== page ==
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What is Talk a Lot?
Talk a Lot is a three-level conversation course designed exclusively for Japanese students. Talk a Lot, Starter Book is designed for students at the beginner level, Talk a Lot, Book One is designed or students at the false-beginner level, and Talk a Lot, Book Two is designed for students at the low-intermediate level. The course can be used successfully at universities, junior colleges, vocational schools, language schools, and high schools as well.
What kind of syllabus does Talk a Lot have?
Talk a Lot has a unique syllabus design in that neither grammar, function, topic nor vocabulary was the starting point in developing the materials. The prime consideration was that the activities be motivating to the typical English student in Japan. Talk a Lot has a "motivational" syllabus because the typical student at high school or university in Japan is poorly motivated. The next consideration was including useful vocabulary in each unit. Each unit has a main focus on grammar, function, or topic.
What makes Talk a Lot so different?
- Talk a Lot is designed for Japanese students in all aspects of the syllabus. The majority of texts claiming to be designed for the Japanese market are, in fact, aimed at a larger Asian/world market. Talk a Lot meets the needs of Japanese students better because it focuses on the needs of a specific population.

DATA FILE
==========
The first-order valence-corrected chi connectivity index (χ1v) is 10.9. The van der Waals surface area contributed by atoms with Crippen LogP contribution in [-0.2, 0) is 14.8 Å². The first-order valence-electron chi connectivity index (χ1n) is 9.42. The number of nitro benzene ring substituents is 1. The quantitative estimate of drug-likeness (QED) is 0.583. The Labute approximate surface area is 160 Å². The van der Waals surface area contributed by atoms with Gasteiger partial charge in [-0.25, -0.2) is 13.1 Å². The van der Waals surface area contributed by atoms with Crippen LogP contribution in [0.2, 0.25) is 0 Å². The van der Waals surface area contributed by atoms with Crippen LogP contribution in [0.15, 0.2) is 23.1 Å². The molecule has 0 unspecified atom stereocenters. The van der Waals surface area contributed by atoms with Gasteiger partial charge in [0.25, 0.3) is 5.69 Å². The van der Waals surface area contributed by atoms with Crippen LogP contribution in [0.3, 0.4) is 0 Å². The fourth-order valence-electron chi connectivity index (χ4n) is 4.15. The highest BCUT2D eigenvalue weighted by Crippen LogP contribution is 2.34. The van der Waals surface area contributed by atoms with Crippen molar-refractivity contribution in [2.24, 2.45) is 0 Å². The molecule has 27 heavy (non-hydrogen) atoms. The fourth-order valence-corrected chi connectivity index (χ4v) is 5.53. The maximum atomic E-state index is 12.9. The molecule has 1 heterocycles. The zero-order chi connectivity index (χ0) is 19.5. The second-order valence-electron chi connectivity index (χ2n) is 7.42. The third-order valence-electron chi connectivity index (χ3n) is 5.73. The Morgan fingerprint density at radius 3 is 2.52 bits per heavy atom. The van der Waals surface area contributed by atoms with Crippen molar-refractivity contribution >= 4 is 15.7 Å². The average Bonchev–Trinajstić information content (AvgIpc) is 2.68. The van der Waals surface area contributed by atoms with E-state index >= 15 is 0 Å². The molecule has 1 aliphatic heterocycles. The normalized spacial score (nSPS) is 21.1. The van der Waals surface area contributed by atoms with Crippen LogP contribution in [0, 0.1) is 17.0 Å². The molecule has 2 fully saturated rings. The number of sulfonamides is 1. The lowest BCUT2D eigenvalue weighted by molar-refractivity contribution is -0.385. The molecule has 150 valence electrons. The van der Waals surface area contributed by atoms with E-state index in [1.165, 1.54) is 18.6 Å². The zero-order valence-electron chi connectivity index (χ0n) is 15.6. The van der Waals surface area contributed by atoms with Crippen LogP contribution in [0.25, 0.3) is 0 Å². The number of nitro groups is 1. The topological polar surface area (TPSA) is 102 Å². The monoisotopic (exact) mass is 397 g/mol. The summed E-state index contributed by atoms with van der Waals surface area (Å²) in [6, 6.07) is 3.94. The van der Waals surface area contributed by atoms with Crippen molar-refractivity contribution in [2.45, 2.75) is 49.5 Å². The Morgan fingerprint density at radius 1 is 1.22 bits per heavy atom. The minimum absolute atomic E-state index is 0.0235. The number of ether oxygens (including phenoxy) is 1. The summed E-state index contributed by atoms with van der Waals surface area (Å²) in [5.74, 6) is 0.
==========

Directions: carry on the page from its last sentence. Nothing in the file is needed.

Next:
- Talk a Lot has a multi-syllabus approach. Most texts have a grammar/function-based or topic-based approach. Talk a Lot is based on motivation, grammar, functions, vocabulary, pronunciation, and topics, with motivation being the most important factor.
- There is no other conversation course with the wide variety of activities found in Talk a Lot. Because rigid uniformity often leads to boredom, the units do not follow a repeated pattern as most texts do. Most units progress from presentation to controlled practice, and then on to less controlled practice. But the text accomplishes this with different kinds of activities for each unit.
- Talk a Lot emphasizes interaction. Many tasks were designed to encourage students to negotiate meaning and share real information with each other.
- The vocabulary was carefully selected. Individual words and chunks that Japanese students are chronically unable to say in English were top priority.
- Talk a Lot teaches the more important aspects of pronunciation in context. Many texts have pronunciation sections in every unit whereas Talk a Lot teaches pronunciation where appropriate, in a communicative, non-forced manner.
- Most importantly, the activities in Talk a Lot really work! Most texts have activities that fall apart in actual classroom use, even though they have been field tested. The instructions are written in a clear, simple style that is understandable both to the teacher and student. An activity should be transparent and rich enough to be successful without reference to a teacher's manual, and Talk a Lot adheres to this belief. Talk a Lot is easy to use and requires little teacher preparation.